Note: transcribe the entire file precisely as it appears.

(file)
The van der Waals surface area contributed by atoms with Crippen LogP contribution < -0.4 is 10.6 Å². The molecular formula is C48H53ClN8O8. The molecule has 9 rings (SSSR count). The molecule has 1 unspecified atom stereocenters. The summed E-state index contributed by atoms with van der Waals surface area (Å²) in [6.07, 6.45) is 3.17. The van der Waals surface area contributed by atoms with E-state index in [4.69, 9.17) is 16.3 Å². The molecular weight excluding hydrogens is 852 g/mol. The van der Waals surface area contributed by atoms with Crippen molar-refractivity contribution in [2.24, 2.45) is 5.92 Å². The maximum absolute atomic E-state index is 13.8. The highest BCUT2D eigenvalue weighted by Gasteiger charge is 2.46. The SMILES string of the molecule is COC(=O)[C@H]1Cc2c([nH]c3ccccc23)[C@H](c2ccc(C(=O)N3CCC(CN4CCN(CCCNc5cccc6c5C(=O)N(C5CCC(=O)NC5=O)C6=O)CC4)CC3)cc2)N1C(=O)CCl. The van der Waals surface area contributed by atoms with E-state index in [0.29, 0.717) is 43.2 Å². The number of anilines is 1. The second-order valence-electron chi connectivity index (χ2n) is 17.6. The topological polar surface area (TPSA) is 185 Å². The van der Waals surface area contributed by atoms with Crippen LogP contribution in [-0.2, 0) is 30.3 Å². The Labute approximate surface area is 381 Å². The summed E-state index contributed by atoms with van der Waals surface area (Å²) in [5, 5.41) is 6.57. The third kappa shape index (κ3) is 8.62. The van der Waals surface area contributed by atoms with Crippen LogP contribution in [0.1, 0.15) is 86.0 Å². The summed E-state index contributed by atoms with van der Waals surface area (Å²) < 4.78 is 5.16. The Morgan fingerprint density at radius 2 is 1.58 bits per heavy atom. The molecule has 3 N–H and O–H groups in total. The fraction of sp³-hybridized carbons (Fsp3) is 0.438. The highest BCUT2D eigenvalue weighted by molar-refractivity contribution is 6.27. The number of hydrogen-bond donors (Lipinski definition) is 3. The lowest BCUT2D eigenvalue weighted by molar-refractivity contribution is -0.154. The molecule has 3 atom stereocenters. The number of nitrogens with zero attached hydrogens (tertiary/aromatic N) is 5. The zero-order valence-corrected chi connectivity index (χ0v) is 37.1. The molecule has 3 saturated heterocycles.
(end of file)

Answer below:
The van der Waals surface area contributed by atoms with Crippen LogP contribution < -0.4 is 10.6 Å². The molecular formula is C48H53ClN8O8. The molecule has 9 rings (SSSR count). The molecule has 1 unspecified atom stereocenters. The summed E-state index contributed by atoms with van der Waals surface area (Å²) in [6.07, 6.45) is 3.17. The van der Waals surface area contributed by atoms with E-state index in [4.69, 9.17) is 16.3 Å². The molecular weight excluding hydrogens is 852 g/mol. The van der Waals surface area contributed by atoms with Crippen molar-refractivity contribution in [2.24, 2.45) is 5.92 Å². The maximum absolute atomic E-state index is 13.8. The highest BCUT2D eigenvalue weighted by Gasteiger charge is 2.46. The SMILES string of the molecule is COC(=O)[C@H]1Cc2c([nH]c3ccccc23)[C@H](c2ccc(C(=O)N3CCC(CN4CCN(CCCNc5cccc6c5C(=O)N(C5CCC(=O)NC5=O)C6=O)CC4)CC3)cc2)N1C(=O)CCl. The van der Waals surface area contributed by atoms with E-state index in [0.29, 0.717) is 43.2 Å². The number of anilines is 1. The second-order valence-electron chi connectivity index (χ2n) is 17.6. The topological polar surface area (TPSA) is 185 Å². The van der Waals surface area contributed by atoms with Crippen LogP contribution in [-0.2, 0) is 30.3 Å². The Labute approximate surface area is 381 Å². The summed E-state index contributed by atoms with van der Waals surface area (Å²) in [5, 5.41) is 6.57. The third kappa shape index (κ3) is 8.62. The van der Waals surface area contributed by atoms with Crippen LogP contribution in [0.1, 0.15) is 86.0 Å². The summed E-state index contributed by atoms with van der Waals surface area (Å²) < 4.78 is 5.16. The Morgan fingerprint density at radius 2 is 1.58 bits per heavy atom. The molecule has 3 N–H and O–H groups in total. The fraction of sp³-hybridized carbons (Fsp3) is 0.438. The highest BCUT2D eigenvalue weighted by molar-refractivity contribution is 6.27. The number of hydrogen-bond donors (Lipinski definition) is 3. The lowest BCUT2D eigenvalue weighted by molar-refractivity contribution is -0.154. The molecule has 3 atom stereocenters. The number of nitrogens with zero attached hydrogens (tertiary/aromatic N) is 5. The zero-order valence-corrected chi connectivity index (χ0v) is 37.1. The molecule has 3 saturated heterocycles.